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The Best Of The Last

Portlandia Goes Out With A Bang

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The end is near. In mere days Portlandia wraps up its final season, and oh what a season it’s been. Lucky for you, you can watch the entire season right now right here and on the IFC app, including this free episode courtesy of Subaru.

But now, let’s take a moment to look back at some of the new classics Fred and Carrie have so thoughtfully bestowed upon us. (We’ll be looking back through tear-blurred eyes, but you do you.)

Couples Dinner

It’s not that being single sucks, it’s that you suck if you’re single.

Cancel it!

A sketch for anyone who has cancelled more appointments than they’ve kept. Which is everyone.

Forgotten America

This one’s a “Serial” killer…everything both right and wrong about true crime podcasts.

Wedding Planners

The only bad wedding is a boring wedding.

Disaster Hut

It’s only the end of the world if your doomsday kit doesn’t include rosé.

Catch up on Portlandia’s final episodes on demand and at IFC.com

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Your Portlandia Personality Test

The New Portlandia Webseries Is Going Your Way

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Carrie and Fred understand that although we have so much in common, we’re each so beautifully unique and different. To help us navigate those differences, Portlandia has found an easy and honest way to embrace our special selves in the form of a progressive new traffic system: a specific lane for every kind of driver. It’s all in honor of the show’s 8th and final season, and it’s all presented by Subaru.

Ready to find out who you really are? Match your personality to a lane and hop on the expressway to self-understanding.

Lane 10: Trucks Piled With Junk

Your junk is falling out of your trunk. Shake a tail light, people — this lane is for you.

Lane 33: Twins

You’re like a Gemini, but waaaay more pedestrian. Maybe you and a friend just wear the same outfits a lot. Who cares, it’s just twinning enough to make you feel special.

Lane 27: Broken Windows

Bad luck follows you around and everyone knows it. Your proverbial seat is always damp from proverbial rain. Is this the universe telling you to swallow your pride? Yes.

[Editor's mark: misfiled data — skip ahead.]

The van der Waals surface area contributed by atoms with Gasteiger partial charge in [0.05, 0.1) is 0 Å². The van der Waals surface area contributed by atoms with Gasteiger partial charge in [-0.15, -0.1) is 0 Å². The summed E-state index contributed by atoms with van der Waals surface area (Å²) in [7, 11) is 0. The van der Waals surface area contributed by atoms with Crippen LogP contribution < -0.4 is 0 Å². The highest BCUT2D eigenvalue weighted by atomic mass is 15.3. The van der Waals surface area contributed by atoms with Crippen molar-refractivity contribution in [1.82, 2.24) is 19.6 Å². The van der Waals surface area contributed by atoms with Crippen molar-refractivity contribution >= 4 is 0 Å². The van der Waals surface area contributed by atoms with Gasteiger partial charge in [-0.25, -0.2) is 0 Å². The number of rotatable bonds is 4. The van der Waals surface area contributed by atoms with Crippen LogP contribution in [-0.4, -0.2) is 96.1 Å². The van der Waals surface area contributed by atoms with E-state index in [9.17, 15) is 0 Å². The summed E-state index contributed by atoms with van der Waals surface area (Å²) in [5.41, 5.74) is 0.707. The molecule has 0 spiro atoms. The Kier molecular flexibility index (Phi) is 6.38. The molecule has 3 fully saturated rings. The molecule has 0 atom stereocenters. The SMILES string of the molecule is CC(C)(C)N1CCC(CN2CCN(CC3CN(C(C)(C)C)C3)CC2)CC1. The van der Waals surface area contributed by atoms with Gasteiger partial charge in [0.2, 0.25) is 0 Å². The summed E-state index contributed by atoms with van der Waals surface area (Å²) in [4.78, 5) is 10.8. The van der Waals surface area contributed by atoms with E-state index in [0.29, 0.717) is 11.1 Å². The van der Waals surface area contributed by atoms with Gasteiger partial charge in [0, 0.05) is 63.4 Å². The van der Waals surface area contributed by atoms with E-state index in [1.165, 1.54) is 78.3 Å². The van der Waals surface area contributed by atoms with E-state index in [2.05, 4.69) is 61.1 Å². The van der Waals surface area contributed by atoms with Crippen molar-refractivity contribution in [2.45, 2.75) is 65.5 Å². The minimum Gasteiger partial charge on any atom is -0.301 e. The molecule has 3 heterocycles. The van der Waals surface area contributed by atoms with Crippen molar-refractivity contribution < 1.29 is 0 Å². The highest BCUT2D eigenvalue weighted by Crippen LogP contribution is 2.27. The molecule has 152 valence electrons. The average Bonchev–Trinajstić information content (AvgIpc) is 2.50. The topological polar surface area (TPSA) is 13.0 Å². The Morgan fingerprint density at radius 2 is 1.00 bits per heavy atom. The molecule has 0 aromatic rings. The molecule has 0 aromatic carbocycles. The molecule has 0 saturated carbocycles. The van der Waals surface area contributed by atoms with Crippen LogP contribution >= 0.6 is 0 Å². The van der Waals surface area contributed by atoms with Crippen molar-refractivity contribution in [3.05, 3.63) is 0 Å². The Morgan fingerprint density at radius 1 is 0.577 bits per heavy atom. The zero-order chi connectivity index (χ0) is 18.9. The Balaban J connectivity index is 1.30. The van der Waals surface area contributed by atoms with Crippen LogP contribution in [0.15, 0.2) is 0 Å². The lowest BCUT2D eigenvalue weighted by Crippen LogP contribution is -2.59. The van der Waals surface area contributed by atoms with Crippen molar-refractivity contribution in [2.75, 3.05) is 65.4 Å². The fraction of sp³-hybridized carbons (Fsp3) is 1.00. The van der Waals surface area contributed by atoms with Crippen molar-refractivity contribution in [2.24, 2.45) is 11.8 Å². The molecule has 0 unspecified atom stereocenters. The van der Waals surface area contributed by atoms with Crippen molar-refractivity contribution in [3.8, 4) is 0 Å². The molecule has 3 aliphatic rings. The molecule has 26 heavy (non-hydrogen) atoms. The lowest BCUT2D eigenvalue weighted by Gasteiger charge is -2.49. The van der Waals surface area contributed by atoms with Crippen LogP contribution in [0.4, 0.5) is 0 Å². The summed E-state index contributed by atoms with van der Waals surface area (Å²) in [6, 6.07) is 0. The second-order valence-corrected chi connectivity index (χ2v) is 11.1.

Lane 69: Filthy Cars

You’re all about convenience. Getting your car washed while you drive is a no-brainer.

Lane 43: Newly Divorced Singles

It’s been a while since you’ve driven alone, and you don’t know the rules of the road anymore. What’s too fast? What’s too slow? Are you sending the right signals? Don’t worry, the breakdown lane is nearby if you need it.

Still can’t find a lane to match your personality? Check out all the videos here. And see the final season of Portlandia this spring on IFC.

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Last-Minute Holiday Gift Guide

Hits from the '80s are on repeat all Christmas Eve and Day on IFC.

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GIFs via Giphy, Photos via The Everett Collection

It’s the final countdown to Christmas and thanks to IFC’s movie marathon all Christmas Eve and Christmas Day, you can revel in classic ’80s films AND find inspiration for your last-minute gifts. Here are our recommendations, if you need a head start:

Musical Instrument

Great analog entertainment substitute when you refuse to give your kid the Nintendo Switch they’ve been drooling over.

Breakfast In Bed

Any significant other or child would appreciate these Uncle Buck-approved flapjacks. Just make sure you’re not stuck on clean up duty.

Cocktail Supplies

You’ll need them to get through the holidays.

Dance Lessons

So you can learn to shake-shake-shake (unless you know ghosts willing to lend a hand).

Comfy Clothes

With all the holiday meals, there may be some…embigenning.



Get even more great inspiration all Christmas Eve and Day on IFC, and remember…